Gabbro demand met by Gibca and Sandvik

Gibca Crushing and Quarry Operations is supplying large quantities of armour rock for Dubai’s Palm Island projects. Gibca Crushing at Kadrah, some 25 km east of Dhaid, is the biggest among a number of quarries in the region to recognise the performance provided by its Sandvik Tamrock hydraulic crawler drills and Sandvik rock tools working in this highly abrasive rock. Gibca received its first licence to excavate gabbro from the local municipality 30 years ago in a riverbed retrieval application of the wadi over a 4 km2 area.

As the riverbed source dried up and demand for gabbro increased, Gibca opened the first of two quarries in 1989 placing an order for its first Tamrock hydraulic drill, a CHA550. With continuing demand, Gibca took further deliveries of Tamrock rigs with a CHA660 in 2001 and a CHA700 late last year. Today with all three Sandvik Tamrock rigs working, the high production CHA700 is taking the lion’s share with its larger 89 mm diameter holes.

The CHA700 is a hydraulic top hammer crawler drill designed for 64–102 mm diameter blastholes using T38, T45 and T51 extension drill steels. Its robust build is well suited to the demanding terrain of the Kadrah quarry. It is equipped with an HL710 hydraulic rock drill, chain feed, rod handling system, telescopic boom and powerpack, all mounted on an oscillating FL6 type undercarriage.

The crosswise mounted powerpack – engine, air compressor and hydraulic pumps – is mounted at the rear of the rig to balance the weight of the boom, feed and rock drill.  This keeps the body of the drill short and guarantees good stability. The CHA700 is powered by a Caterpillar 3056E diesel engine, which meets TIER II and STAGE II emission requirements and offers lower fuel consumption.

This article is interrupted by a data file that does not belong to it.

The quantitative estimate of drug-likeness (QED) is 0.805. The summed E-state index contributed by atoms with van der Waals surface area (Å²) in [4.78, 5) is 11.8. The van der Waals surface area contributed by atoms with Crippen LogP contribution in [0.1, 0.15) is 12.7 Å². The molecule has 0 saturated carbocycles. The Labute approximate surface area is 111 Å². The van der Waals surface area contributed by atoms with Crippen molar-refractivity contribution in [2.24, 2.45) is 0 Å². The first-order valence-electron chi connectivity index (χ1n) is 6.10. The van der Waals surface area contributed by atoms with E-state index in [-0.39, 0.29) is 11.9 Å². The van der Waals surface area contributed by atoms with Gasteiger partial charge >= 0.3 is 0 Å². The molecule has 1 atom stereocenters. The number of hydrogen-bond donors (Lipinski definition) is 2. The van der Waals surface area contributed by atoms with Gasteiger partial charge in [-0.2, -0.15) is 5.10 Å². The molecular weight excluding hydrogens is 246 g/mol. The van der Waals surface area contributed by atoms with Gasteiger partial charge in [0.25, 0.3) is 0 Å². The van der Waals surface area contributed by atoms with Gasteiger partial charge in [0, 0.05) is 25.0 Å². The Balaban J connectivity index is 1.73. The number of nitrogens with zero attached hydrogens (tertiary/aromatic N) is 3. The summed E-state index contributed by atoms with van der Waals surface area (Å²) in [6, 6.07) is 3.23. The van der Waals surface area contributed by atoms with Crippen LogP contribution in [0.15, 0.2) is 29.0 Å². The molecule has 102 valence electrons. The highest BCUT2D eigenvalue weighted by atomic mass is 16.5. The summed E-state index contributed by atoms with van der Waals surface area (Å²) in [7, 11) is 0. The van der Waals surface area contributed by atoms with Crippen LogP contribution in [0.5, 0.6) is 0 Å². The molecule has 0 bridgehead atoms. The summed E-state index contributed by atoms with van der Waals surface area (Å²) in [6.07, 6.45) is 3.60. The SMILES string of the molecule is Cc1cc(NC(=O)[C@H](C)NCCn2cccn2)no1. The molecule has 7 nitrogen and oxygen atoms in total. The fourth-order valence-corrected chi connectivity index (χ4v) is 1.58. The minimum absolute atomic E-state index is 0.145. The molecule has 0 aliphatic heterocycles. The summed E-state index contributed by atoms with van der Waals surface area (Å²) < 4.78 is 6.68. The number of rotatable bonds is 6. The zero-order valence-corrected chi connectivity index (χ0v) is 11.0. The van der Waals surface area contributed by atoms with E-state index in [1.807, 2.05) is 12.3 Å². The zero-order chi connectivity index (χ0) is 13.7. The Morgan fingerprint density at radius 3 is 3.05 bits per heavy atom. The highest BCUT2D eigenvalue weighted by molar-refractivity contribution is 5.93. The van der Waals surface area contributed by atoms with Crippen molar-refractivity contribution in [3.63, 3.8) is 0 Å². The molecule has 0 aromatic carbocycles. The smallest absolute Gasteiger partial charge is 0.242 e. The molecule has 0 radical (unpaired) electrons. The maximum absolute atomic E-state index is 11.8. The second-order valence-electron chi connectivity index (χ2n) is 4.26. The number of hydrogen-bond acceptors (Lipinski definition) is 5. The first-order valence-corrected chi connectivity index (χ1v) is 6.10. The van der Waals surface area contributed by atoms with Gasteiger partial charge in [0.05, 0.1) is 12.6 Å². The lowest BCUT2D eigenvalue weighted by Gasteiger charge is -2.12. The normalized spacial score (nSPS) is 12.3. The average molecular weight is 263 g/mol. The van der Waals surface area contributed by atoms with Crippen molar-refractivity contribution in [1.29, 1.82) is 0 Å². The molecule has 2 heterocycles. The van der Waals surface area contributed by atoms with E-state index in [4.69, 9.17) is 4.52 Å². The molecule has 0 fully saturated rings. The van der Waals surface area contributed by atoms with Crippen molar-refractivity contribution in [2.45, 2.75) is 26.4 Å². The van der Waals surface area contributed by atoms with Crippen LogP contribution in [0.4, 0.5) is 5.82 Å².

All three rigs are fitted with Sandvik extension drilling tools.  The CHA700 is using 89 mm diameter retrac button bits and T51 MF-extension rods. The two older rigs are also using Sandvik rock tools including 64-mm retrac bits and T38 MF-extension rods.


According to Quarry Manager, Gulam Mohammed, the hydraulic drills and Sandvik drill steels are proving to be a winning combination, providing exceptional service in difficult conditions. “The secret is,” he adds, “we take very good care of our equipment, maintaining it correctly and regularly.” This includes regrinding the Sandvik bits. “From day one we recognised the importance of grinding to at least double the life of the bits and extend the life of the rods,” he added. Gibca undertakes its own grinding on-site on a weekly basis, minimally two times on each bit and according to Gulam Mohammed, generally three times. He says, “We hope to get between 700 – 800 drill m/bit but it is all dependent on the hardness of the rock.”